You can easily purchase dry rocks online, but they still won’t be a healthy choice for your fish tank because the coralline skeletons are made of aragonite, which is a form of calcium carbonate that will make your water very hard and not easy to live in for your freshwater animals.
Sure you can buy specific filters and clean the tank regularly to get rid of these components, but why would you put yourself through the trouble when there are many beautiful rocks that would fit perfectly in your freshwater aquarium.
Types of rocks for a freshwater aquarium
If you’re looking for rocks for your fish tank, you’ll be spoilt for choice. They’re the favorite decoration of most hobbyists and you don’t need to have a reef tank to enjoy some beautiful rocky scenario inside your aquarium.
There’s a wide variety of charming stones for freshwater aquarium owners as well:
- Lava rocks
- Basalt rocks
- Coral rocks
You can choose the type that betters fits your aquarium environment, but that’s not the only thing to take into consideration.
How to choose your aquarium rocks
Anything that goes inside your aquarium needs to be chosen carefully. Even simple decorations are still pieces that will remain on the bottom of your tank for a long time and will contribute to the environment your animals live in.
Before purchasing any type of rock it would be wise to research the type of fish you have and the water condition you want to maintain.
It’s also important to clean every stone from debris and bacteria before setting it into the tank, even if you bought it from specialized shops, you don’t know what components might have gathered on the surface as they sat on the shelves and you definitely don’t want that stuff in your fish environment.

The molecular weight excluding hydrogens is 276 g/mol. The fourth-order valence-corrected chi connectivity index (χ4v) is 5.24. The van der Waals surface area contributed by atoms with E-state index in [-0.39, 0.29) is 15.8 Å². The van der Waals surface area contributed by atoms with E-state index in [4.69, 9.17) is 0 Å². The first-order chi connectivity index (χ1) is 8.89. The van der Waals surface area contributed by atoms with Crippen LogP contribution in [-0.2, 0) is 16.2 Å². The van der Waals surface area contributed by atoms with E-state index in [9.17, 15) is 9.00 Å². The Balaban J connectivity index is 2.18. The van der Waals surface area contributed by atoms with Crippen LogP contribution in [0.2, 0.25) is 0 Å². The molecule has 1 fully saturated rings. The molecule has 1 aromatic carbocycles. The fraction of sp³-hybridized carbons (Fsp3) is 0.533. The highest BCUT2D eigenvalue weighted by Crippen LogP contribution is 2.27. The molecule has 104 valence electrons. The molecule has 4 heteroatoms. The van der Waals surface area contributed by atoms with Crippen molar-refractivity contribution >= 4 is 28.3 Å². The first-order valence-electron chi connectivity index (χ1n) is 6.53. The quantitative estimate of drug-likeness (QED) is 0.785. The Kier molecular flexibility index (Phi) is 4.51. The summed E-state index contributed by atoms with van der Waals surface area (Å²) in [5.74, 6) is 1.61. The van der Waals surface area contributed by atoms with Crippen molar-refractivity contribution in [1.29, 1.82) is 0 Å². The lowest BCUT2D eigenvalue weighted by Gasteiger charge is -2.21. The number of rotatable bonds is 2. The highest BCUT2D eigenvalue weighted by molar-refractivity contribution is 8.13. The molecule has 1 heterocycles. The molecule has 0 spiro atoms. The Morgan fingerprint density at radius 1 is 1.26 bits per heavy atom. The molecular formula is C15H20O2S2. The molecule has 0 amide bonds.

Rocks to avoid in your freshwater tank
On the other side of the coin, there are some rocks that should preferably be avoided. In the case of freshwater aquariums, this, unfortunately, includes live rocks for all the reasons already explained.
Whether you have a saltwater or a freshwater tank, you should refrain from adding stones you picked up outside to your aquarium, unless you’re able to precisely identify the type of rock and their components to make sure it won’t be a harmful addition to your tank.
Sharp stones and stones that easily break apart into tiny pieces are also not safe as they could potentially harm your fish in different ways.
Can I use live rocks in my freshwater tank?
It’s not strictly forbidden to use live rocks in freshwater tanks, but it wouldn’t be a good idea.
It’s simply not worthy to complicate your tank maintenance and to put at risk your aquarium environment just for aesthetic purposes.
You would have to sacrifice the ecosystem of the live rock and potentially harm your fish at the same time, which is not something an animal lover would ever do.
Dry rocks aren’t much safer, but they could make a fair compromise if you really don’t want to renounce to this “decoration”. However, you’ll need to buy the right instruments to keep the water pH under control.
Keep in mind that a dry rock in a freshwater aquarium will remain a dry rock because there’s no way for organisms to grow on it.
All in all, with the great variety of freshwater-safe stones on the market, there’s really no reason to be reckless. Your fish won’t mind a less fancy tank, but they will surely appreciate a healthy environment!